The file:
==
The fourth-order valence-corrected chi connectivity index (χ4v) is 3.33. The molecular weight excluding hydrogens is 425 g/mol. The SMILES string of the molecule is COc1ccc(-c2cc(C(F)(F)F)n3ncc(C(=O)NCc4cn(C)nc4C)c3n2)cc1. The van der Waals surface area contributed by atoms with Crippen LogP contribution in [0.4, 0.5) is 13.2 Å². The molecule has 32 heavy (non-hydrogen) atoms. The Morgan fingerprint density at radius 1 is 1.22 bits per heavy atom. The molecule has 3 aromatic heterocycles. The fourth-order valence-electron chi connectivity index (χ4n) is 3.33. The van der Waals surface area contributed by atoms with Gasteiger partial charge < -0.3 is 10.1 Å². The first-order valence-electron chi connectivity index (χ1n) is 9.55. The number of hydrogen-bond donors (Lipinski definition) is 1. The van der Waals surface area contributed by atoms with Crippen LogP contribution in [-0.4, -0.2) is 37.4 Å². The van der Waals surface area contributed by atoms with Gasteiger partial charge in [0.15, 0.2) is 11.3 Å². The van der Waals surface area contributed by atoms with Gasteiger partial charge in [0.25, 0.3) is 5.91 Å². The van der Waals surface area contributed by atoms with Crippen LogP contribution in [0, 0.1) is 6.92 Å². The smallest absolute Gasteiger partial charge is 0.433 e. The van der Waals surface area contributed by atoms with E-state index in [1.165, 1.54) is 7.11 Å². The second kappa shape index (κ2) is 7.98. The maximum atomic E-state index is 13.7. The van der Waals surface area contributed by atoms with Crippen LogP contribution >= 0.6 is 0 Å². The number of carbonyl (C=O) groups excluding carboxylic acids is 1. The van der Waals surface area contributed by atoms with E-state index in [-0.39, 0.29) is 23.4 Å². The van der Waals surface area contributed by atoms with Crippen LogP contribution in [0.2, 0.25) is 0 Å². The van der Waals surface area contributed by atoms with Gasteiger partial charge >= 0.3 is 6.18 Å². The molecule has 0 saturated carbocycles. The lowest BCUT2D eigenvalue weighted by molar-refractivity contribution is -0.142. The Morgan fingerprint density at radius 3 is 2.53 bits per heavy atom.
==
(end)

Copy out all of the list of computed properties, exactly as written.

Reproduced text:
The fourth-order valence-corrected chi connectivity index (χ4v) is 3.33. The molecular weight excluding hydrogens is 425 g/mol. The SMILES string of the molecule is COc1ccc(-c2cc(C(F)(F)F)n3ncc(C(=O)NCc4cn(C)nc4C)c3n2)cc1. The van der Waals surface area contributed by atoms with Crippen LogP contribution in [0.4, 0.5) is 13.2 Å². The molecule has 32 heavy (non-hydrogen) atoms. The Morgan fingerprint density at radius 1 is 1.22 bits per heavy atom. The molecule has 3 aromatic heterocycles. The fourth-order valence-electron chi connectivity index (χ4n) is 3.33. The van der Waals surface area contributed by atoms with Gasteiger partial charge < -0.3 is 10.1 Å². The first-order valence-electron chi connectivity index (χ1n) is 9.55. The number of hydrogen-bond donors (Lipinski definition) is 1. The van der Waals surface area contributed by atoms with Crippen LogP contribution in [-0.4, -0.2) is 37.4 Å². The van der Waals surface area contributed by atoms with Gasteiger partial charge in [0.15, 0.2) is 11.3 Å². The van der Waals surface area contributed by atoms with Gasteiger partial charge in [0.25, 0.3) is 5.91 Å². The van der Waals surface area contributed by atoms with Crippen LogP contribution in [0, 0.1) is 6.92 Å². The smallest absolute Gasteiger partial charge is 0.433 e. The van der Waals surface area contributed by atoms with E-state index in [1.165, 1.54) is 7.11 Å². The second kappa shape index (κ2) is 7.98. The maximum atomic E-state index is 13.7. The van der Waals surface area contributed by atoms with Crippen LogP contribution >= 0.6 is 0 Å². The number of carbonyl (C=O) groups excluding carboxylic acids is 1. The van der Waals surface area contributed by atoms with E-state index in [-0.39, 0.29) is 23.4 Å². The van der Waals surface area contributed by atoms with Crippen LogP contribution in [0.2, 0.25) is 0 Å². The van der Waals surface area contributed by atoms with Gasteiger partial charge >= 0.3 is 6.18 Å². The molecule has 0 saturated carbocycles. The lowest BCUT2D eigenvalue weighted by molar-refractivity contribution is -0.142. The Morgan fingerprint density at radius 3 is 2.53 bits per heavy atom.